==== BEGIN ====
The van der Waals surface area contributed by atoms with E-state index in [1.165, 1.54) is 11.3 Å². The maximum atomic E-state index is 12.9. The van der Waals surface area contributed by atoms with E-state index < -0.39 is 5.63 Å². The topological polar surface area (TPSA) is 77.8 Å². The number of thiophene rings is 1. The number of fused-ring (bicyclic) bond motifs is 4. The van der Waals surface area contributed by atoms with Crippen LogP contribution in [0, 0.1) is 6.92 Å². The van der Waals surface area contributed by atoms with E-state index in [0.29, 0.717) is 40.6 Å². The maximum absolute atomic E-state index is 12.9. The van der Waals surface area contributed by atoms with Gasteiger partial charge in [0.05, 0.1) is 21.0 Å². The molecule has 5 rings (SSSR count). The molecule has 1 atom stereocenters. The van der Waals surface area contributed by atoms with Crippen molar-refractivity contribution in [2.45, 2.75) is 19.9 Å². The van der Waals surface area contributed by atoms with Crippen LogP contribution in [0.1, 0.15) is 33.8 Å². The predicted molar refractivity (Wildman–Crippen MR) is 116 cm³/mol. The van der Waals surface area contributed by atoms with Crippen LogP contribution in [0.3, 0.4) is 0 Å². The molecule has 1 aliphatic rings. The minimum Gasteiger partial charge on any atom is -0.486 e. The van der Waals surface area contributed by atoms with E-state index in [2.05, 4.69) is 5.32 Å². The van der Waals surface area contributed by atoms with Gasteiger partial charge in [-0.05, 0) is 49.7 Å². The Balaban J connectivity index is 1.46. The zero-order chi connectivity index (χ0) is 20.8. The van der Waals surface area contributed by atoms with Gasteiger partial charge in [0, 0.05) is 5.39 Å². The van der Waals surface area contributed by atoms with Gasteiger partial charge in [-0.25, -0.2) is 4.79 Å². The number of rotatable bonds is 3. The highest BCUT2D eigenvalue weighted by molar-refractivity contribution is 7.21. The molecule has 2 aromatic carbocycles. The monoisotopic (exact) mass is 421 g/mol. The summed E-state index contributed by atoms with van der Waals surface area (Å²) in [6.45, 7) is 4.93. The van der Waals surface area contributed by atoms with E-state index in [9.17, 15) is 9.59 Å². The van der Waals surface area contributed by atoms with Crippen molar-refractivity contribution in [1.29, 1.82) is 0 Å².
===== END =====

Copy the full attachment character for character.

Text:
The van der Waals surface area contributed by atoms with E-state index in [1.165, 1.54) is 11.3 Å². The maximum atomic E-state index is 12.9. The van der Waals surface area contributed by atoms with E-state index < -0.39 is 5.63 Å². The topological polar surface area (TPSA) is 77.8 Å². The number of thiophene rings is 1. The number of fused-ring (bicyclic) bond motifs is 4. The van der Waals surface area contributed by atoms with Crippen LogP contribution in [0, 0.1) is 6.92 Å². The van der Waals surface area contributed by atoms with E-state index in [0.29, 0.717) is 40.6 Å². The maximum absolute atomic E-state index is 12.9. The van der Waals surface area contributed by atoms with Gasteiger partial charge in [0.05, 0.1) is 21.0 Å². The molecule has 5 rings (SSSR count). The molecule has 1 atom stereocenters. The van der Waals surface area contributed by atoms with Crippen molar-refractivity contribution in [2.45, 2.75) is 19.9 Å². The van der Waals surface area contributed by atoms with Crippen LogP contribution in [0.1, 0.15) is 33.8 Å². The predicted molar refractivity (Wildman–Crippen MR) is 116 cm³/mol. The van der Waals surface area contributed by atoms with Crippen LogP contribution in [0.3, 0.4) is 0 Å². The molecule has 1 aliphatic rings. The minimum Gasteiger partial charge on any atom is -0.486 e. The van der Waals surface area contributed by atoms with E-state index in [2.05, 4.69) is 5.32 Å². The van der Waals surface area contributed by atoms with Gasteiger partial charge in [-0.05, 0) is 49.7 Å². The Balaban J connectivity index is 1.46. The zero-order chi connectivity index (χ0) is 20.8. The van der Waals surface area contributed by atoms with Gasteiger partial charge in [0, 0.05) is 5.39 Å². The van der Waals surface area contributed by atoms with Gasteiger partial charge in [-0.25, -0.2) is 4.79 Å². The number of rotatable bonds is 3. The highest BCUT2D eigenvalue weighted by molar-refractivity contribution is 7.21. The molecule has 2 aromatic carbocycles. The monoisotopic (exact) mass is 421 g/mol. The summed E-state index contributed by atoms with van der Waals surface area (Å²) in [6.45, 7) is 4.93. The van der Waals surface area contributed by atoms with E-state index in [9.17, 15) is 9.59 Å². The van der Waals surface area contributed by atoms with Crippen molar-refractivity contribution in [1.29, 1.82) is 0 Å².